Sunday 12 July, 2020

QC’s advice: Too little evidence on misconduct allegations against CJ

There was insufficient evidence relating to the misconduct allegations levelled against Chief Justice Ivor Archie, according to a legal opinion by Queen’s Counsel Howard Stevens.

Prime Minister Dr. Keith Rowley revealed that he would not commence impeachment proceedings over the allegations against Archie based on the legal advice he received from the British Queen’s Counsel.

The allegations, which were widely reported in the media, were related to two matters: security arrangements for members of the Judiciary and the provision of housing by the Housing Development Corporation as well as the Chief Justice’s relationship with Dillian Johnson and Kern Romero- who were both convicted of criminal offences.

According to Stevens, there was no evidence to suggest that the Chief Justice recommended three people for state housing because Romero asked him to.

“There is also a further consideration, namely that there is no direct evidence that the Chief Justice recommended anyone merely because Romero asked him to; rather (and in some ways unsurprisingly) the case in that respect depends entirely on inference.

The inference does not however necessarily follow, even if the Chief Justice was asked by Romero to make recommendations; rather it is only a possible inference. He might, for example, have considered what Romero told him about prospective applicants before making any recommendation.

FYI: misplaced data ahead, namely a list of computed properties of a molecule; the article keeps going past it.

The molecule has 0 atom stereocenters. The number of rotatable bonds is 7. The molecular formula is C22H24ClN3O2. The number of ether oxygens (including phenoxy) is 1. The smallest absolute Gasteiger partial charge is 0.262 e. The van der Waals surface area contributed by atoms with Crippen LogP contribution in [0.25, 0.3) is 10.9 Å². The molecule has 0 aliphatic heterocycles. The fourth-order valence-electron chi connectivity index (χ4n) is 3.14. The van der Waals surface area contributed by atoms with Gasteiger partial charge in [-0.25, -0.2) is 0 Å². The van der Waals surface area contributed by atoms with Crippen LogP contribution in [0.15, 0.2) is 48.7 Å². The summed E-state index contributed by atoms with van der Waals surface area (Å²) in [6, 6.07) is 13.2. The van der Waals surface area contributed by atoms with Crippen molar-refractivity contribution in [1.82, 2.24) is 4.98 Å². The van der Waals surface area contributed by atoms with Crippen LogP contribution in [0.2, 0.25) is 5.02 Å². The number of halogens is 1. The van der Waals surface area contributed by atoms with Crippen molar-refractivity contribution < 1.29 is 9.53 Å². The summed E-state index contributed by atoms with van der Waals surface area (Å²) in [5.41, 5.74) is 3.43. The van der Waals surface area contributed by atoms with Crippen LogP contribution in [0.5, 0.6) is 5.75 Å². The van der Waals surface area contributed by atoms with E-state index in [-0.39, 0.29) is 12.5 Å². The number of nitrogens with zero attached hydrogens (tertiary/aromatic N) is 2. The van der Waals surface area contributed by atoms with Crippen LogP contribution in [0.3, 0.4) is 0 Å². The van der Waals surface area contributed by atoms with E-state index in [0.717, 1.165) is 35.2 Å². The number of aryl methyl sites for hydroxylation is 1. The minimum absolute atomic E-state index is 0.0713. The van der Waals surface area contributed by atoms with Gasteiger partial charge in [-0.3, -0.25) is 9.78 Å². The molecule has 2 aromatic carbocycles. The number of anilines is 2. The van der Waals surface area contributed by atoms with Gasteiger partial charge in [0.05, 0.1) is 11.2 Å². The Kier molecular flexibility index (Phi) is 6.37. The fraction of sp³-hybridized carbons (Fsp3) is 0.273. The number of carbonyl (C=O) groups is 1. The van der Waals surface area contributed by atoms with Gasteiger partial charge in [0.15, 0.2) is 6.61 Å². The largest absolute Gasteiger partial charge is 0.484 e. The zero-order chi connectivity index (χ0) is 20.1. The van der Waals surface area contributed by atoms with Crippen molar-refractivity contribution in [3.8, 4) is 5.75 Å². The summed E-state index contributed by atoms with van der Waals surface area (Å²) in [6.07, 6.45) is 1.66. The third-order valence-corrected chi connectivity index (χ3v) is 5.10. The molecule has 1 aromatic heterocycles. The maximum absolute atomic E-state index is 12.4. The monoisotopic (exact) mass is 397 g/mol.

The inference that he simply acted, without any consideration, at Romero’s behest is no more likely than this alternative in my view. And not too much weight can be attached to the Chief Justice’s failure to answer this specific allegation, since he may very well not have wanted to draw attention to his apparent relationship with Romero.”

As such, he said the HDC complaints have an insufficient basis in fact to warrant a representation by the Prime Minister to the President that the Chief Justice’s removal ought to be investigated.

The British Queen’s Counsel also noted in his legal opinion that the Prime Minister denied that there was any Whatsapp communication between him and the Chief Justice.

However, Stevens noted that if there was a Whatsapp communication between the Chief Justice and Prime Minister, his advice would differ and he would consider matters further.

“The alleged WhatsApp communication with the Prime Minister is important in my view. If, as I understand it, there was no such message from the Chief Justice to the Prime Minister, the case against the Chief Justice is (as I have said) considerably weaker, bearing in mind the doubtful status of the alleged HDC e-mail and the non-specific hearsay evidence on which the second HDC complaint depends,” he stated.

On Monday, Prime Minister Dr. Keith Rowley wrote to the Law Association of Trinidad and Tobago explaining why he decided to not act against the Chief Justice.

It followed calls for him to reveal the source of the legal advice received.

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